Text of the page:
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What do you mean by Court Bailiff?. Are you referring to a bailiff from the County Court ? If so then NO he cannot force entry into your home, and in any event most county court bailiffs are very easy to deal with.

 

If the debt that you have is an unpaid "fine" that was granted in the Magistrates Court, then YES bailifs can break into your property.

 

This is VERY RARE but the power is there if necessary.

 

The type of fines are ones that are criminal fines, ie: unpaid tv licence, driving without insurance, speeding etc.

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Can a bailiff force his/her way into my house?

 

Most bailiffs do not have the right to force their way into your home to seize your goods. The only exception is that bailiffs from the Collector of Taxes (Inland Revenue) can get a warrant to force entry, but this is very rare.

 

All other bailiffs have a right of peaceful entry only. This means that they cannot use force to enter your home, for example, by breaking a window or a door. However, they can enter your property through an open door or window (front and back) and can climb over fences and gates, but cannot break them down.

 

You do not have to let a bailiff into your house. A bailiff cannot force their way past you if you answer the door. If all your doors and windows are securely closed they will not be able to gain peaceful entry to your house unless you let them in.

 

Bailiffs are well aware of their limited powers and may use a variety of different means to gain entry peaceably. They may attempt to walk in as soon as a door is opened. They may ask if they can use your telephone to check if an arrangement is satisfactory with their office. They may simply ask you if you would prefer to discuss matters inside. You do not have to go along with any of these methods.

 

Can I be arrested or imprisoned for not letting a bailiff into my house?

 

No. If a bailiff is accompanied by the police, they are only there to prevent a breach of the peace. You cannot be arrested for refusing to allow a bailiff into your home.

 

You cannot be imprisoned for not paying your debts. However, non-payment of council tax, child maintenance or magistrates court fines can lead to imprisonment if you 'wilfully refuse' to pay. This means that the magistrates must be satisfied that you have the money but choose not to pay. You should be required to attend a magistrates court means enquiry hearing before this is decided. This gives you the chance to explain why you have not paid.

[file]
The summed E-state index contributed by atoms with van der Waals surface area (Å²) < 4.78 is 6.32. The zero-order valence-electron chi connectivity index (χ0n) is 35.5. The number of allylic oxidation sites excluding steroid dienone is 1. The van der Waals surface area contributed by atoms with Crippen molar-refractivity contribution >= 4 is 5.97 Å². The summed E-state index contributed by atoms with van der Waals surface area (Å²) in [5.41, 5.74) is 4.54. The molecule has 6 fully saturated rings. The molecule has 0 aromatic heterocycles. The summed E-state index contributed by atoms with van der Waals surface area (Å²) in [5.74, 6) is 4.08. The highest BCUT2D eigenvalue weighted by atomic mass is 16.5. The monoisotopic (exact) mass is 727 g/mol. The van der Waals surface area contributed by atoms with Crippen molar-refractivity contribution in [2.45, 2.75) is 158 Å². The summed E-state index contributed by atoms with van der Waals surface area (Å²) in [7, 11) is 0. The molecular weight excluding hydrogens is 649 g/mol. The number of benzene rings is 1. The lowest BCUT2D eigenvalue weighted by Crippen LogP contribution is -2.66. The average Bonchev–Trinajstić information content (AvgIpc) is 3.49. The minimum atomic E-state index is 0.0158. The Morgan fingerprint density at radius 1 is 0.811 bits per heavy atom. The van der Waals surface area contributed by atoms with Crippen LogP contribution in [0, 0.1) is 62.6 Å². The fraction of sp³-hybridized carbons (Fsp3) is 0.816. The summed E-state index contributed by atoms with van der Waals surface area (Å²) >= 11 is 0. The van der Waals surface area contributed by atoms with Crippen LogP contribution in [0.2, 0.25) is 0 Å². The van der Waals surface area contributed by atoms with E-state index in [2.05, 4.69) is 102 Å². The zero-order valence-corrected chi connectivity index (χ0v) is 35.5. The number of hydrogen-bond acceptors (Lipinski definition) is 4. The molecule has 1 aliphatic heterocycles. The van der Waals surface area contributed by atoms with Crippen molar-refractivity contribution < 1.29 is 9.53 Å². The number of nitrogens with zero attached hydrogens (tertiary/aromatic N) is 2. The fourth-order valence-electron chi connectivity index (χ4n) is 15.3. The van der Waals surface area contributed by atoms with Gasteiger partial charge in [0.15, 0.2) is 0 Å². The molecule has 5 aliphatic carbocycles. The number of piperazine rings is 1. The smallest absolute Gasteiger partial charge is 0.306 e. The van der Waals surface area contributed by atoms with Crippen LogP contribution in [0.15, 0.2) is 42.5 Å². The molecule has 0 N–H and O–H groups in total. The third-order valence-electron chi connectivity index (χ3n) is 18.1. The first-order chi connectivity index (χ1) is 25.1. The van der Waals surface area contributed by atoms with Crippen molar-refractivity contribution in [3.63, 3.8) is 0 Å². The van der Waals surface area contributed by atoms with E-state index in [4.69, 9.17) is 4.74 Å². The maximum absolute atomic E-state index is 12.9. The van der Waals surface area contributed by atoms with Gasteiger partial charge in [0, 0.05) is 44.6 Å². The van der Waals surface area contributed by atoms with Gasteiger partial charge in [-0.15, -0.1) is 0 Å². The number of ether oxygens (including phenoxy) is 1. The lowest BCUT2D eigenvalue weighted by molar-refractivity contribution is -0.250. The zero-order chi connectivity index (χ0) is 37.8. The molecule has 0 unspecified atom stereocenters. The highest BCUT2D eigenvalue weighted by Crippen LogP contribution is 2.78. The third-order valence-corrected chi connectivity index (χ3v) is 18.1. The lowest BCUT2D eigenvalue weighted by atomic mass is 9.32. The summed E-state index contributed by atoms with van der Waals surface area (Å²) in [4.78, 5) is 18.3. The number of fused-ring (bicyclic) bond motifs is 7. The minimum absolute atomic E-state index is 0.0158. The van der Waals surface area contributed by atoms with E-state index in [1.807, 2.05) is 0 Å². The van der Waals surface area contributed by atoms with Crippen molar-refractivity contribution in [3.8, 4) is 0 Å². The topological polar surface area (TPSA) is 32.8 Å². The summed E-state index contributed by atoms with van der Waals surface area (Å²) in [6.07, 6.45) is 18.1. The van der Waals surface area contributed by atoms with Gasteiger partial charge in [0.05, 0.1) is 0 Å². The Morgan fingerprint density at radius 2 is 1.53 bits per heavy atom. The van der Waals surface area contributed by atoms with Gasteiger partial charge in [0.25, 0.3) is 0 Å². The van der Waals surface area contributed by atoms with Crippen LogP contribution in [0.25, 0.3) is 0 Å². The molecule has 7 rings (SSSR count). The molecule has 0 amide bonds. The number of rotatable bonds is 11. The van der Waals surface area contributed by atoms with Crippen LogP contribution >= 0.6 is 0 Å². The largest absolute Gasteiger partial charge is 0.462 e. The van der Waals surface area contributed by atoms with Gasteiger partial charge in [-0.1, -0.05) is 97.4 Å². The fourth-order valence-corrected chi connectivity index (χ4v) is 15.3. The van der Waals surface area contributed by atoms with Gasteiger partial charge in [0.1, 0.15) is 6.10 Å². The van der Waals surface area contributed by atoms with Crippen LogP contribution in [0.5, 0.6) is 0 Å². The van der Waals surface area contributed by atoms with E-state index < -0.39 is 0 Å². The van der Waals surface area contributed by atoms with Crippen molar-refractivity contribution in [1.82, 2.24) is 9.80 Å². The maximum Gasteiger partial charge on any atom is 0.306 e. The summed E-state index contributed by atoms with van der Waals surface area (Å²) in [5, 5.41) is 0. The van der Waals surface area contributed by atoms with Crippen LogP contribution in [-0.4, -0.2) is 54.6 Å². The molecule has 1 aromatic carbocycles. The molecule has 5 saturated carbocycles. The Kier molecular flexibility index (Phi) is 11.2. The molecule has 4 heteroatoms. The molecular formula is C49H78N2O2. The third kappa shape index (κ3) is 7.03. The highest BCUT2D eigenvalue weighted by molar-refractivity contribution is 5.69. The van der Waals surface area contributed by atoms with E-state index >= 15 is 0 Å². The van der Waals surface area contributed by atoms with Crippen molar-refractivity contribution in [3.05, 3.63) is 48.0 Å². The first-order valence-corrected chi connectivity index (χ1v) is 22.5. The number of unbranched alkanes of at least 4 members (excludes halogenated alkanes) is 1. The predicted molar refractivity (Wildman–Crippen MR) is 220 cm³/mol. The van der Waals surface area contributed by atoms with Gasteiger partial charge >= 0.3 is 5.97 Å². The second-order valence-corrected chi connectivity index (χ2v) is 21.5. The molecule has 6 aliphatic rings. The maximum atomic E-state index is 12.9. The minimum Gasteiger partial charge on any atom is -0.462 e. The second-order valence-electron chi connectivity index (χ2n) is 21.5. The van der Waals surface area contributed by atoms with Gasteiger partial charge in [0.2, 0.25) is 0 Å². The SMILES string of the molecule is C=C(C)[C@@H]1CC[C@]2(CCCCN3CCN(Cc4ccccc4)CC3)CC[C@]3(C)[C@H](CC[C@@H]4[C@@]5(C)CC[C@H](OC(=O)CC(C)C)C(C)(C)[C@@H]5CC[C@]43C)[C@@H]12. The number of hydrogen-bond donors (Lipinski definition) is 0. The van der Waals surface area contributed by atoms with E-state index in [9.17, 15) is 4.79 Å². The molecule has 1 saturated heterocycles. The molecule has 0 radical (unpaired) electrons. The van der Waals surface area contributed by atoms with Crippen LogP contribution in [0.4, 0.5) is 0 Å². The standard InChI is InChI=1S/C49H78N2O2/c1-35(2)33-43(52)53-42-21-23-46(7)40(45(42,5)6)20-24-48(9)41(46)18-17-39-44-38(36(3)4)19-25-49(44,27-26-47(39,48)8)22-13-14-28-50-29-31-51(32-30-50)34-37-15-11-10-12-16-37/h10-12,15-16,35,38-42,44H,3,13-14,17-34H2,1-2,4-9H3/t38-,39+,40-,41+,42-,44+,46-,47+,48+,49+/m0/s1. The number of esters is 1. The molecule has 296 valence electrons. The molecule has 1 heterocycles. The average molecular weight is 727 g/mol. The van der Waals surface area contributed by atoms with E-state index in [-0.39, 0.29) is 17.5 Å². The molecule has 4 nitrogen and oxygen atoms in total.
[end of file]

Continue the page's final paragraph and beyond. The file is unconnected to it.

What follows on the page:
Hope this helps

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Micheal.

 

Excellent response and most helpful. Unfortunatly however the right to force entry does exist in very limited circumstances. The following extract is from our website.

 

 

Can the bailiff force entry into my home?

 

If the bailiff is pursuing you for an unpaid fine of a criminal nature…then the answer, unfortunately, is yes. However, this is more of a threat, and during the past year, bailiffs forced entry into a home on less that 10 occasions.

 

The right for bailiffs acting on behalf of the Magistrates Court, the power to “enter and search any premises” for the purpose of executing a Warrant of Distress, was granted under Paragraph 3 of Schedule 4A of the Magistrates Courts Act 2004. This provision was also then inserted into the Domestic Violence, Crime and Victims Act 2004 which was introduced last year.

 

The right to force entry however only applies to the collection of unpaid fines which are criminal matters.

 

It is important to note that these rules do not apply to the collection of unpaid council tax, business rates, unpaid parking and congestion charge notices, CSA arrears etc. The rules only apply to unpaid fines administered in the Magistrates Court

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Lets keep it in context shall we.

 

I am a County Court Bailiff.

 

The answer is very simple, but as the honorable TT said the bailiffs at County Court a very easy to deal, with, there are no powers of entry unless you have signed a walk in possession, which you have NOT, even if you had the, the judge WILL NOT grant a breaking in order, the claimant would need to indemnify the court for any costs involved in breaking in, this would need to cover things like the costs of breaking in the costs and sale of auction of the property removed, which will probably be only the TV, and thats subject to the tv being a 100in LCD. In essence what i am saying is that you need not lose any sleep over this, what you can do is ignore the bailiff, or make an offer to pay the court in small sums every week. If the bailiff confirms that you live there the claimant may try to get a order for questioning at court, but thats another issue.